Philosophy War
Seth Lazar, Jonathan Parry
  • LAST REVIEWED: 22 February 2018
  • LAST MODIFIED: 22 February 2018
  • DOI: 10.1093/obo/9780195396577-0125


Wars are large-scale armed conflicts between two or more organized groups. The basic problem of warfare is that it involves inflicting death and suffering on people, who, in ordinary circumstances, would have fundamental rights that protect them against being treated in these ways. Of course, everyone recognizes that wars are problematic in other respects: they corrupt and destroy institutions and relationships, they waste vast sums of wealth that could be used to remedy entrenched vulnerability, and they cause irreversible and massive damage to the natural environment. These are by no means negligible costs. And yet when considering the ethics of war, most start with the killing and the suffering, because if the killing cannot be justified, then the rest is irrelevant: our only choice is to affirm pacifism. However, justifying the killing is a necessary, but not a sufficient condition of justifying wars as a whole. There remain important questions to be asked about how and why the killing may be done. While the permissibility of killing per se provides the philosophical foundations of any theory of just war, the superstructure requires attention to specific questions governing the practice of warfare. In particular, for what reasons may conflict be permissibly initiated? How can we fight permissibly? How can we end wars, and deal with their aftermath, permissibly? The first two—justified resort and justified conduct—correspond to jus ad bellum and jus in bello in historical just war theory. The third is a more novel, less-discussed contribution, coined as jus post bellum by recent scholars. Only a war in which the killing is justified, and which is started, fought, and ended justifiably, can properly be called a just war.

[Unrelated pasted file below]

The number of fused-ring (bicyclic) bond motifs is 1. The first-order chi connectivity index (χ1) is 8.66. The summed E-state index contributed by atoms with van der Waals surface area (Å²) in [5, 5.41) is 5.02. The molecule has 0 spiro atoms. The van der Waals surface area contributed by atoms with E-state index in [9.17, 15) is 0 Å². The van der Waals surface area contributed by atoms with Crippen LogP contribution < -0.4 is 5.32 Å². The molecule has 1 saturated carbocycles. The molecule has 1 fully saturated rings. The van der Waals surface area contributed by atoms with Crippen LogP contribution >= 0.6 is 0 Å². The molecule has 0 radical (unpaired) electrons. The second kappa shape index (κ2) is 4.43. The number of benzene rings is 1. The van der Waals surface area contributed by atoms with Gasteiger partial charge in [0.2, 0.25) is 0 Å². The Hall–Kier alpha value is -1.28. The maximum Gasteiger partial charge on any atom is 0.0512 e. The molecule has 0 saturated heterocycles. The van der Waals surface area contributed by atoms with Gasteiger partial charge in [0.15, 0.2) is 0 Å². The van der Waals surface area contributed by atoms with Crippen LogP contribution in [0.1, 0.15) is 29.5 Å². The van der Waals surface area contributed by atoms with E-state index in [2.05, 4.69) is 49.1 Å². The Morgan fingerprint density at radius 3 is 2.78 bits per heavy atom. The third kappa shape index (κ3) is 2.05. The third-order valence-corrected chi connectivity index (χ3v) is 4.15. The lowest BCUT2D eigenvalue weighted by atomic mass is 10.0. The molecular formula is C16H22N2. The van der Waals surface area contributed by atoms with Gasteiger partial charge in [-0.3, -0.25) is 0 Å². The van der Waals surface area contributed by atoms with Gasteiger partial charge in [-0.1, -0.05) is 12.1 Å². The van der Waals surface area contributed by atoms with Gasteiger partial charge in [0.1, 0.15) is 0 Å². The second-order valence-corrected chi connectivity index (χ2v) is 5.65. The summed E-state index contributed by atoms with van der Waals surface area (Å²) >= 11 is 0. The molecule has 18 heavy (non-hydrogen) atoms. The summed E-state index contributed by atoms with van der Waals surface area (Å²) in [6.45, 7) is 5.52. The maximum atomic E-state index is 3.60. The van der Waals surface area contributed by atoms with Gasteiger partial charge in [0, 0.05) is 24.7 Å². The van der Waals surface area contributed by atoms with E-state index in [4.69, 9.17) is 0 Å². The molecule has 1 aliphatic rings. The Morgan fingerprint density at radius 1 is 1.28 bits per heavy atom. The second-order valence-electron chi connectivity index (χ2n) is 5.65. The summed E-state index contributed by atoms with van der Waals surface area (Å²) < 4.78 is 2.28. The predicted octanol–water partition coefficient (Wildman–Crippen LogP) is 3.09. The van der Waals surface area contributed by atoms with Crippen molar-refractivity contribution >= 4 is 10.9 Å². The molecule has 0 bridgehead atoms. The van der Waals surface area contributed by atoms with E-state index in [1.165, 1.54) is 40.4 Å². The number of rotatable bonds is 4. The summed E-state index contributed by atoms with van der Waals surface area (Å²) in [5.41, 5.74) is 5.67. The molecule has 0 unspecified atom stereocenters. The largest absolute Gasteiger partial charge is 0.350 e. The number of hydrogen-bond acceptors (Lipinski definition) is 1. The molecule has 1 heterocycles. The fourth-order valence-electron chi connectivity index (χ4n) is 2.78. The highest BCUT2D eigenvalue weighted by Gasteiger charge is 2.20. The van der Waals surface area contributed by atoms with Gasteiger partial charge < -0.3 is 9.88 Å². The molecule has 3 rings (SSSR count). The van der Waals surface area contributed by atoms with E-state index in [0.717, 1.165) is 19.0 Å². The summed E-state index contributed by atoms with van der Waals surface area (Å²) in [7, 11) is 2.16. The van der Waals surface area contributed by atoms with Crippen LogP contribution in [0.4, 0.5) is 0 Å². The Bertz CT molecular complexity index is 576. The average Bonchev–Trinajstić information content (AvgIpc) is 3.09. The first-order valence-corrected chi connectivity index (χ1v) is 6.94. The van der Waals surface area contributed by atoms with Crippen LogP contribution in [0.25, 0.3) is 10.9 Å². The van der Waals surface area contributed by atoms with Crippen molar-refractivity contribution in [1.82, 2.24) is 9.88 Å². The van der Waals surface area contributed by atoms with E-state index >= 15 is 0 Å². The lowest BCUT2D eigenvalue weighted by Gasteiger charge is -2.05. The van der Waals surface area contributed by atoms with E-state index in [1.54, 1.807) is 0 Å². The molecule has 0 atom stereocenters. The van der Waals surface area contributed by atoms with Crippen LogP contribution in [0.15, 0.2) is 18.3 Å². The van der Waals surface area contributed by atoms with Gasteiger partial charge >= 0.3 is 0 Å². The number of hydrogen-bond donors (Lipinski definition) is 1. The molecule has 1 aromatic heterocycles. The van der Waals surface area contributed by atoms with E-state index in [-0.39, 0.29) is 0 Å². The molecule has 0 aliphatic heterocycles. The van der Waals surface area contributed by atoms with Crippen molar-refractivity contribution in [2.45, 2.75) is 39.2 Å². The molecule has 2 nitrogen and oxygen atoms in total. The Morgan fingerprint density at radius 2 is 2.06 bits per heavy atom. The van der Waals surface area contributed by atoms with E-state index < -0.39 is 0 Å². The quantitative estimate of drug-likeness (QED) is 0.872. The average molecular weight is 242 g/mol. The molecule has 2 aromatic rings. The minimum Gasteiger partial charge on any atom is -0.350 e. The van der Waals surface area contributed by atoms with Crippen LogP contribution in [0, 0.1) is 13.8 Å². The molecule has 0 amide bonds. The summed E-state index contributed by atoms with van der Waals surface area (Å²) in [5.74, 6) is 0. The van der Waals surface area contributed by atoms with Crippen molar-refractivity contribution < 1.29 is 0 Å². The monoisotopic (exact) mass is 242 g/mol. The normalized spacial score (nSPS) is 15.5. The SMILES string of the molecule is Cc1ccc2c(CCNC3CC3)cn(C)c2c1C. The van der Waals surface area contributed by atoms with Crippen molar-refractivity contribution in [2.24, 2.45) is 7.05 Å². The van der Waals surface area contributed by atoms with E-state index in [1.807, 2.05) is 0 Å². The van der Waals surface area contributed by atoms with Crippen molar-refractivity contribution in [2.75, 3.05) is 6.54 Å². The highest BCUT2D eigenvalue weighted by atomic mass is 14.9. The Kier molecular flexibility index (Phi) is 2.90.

General Overviews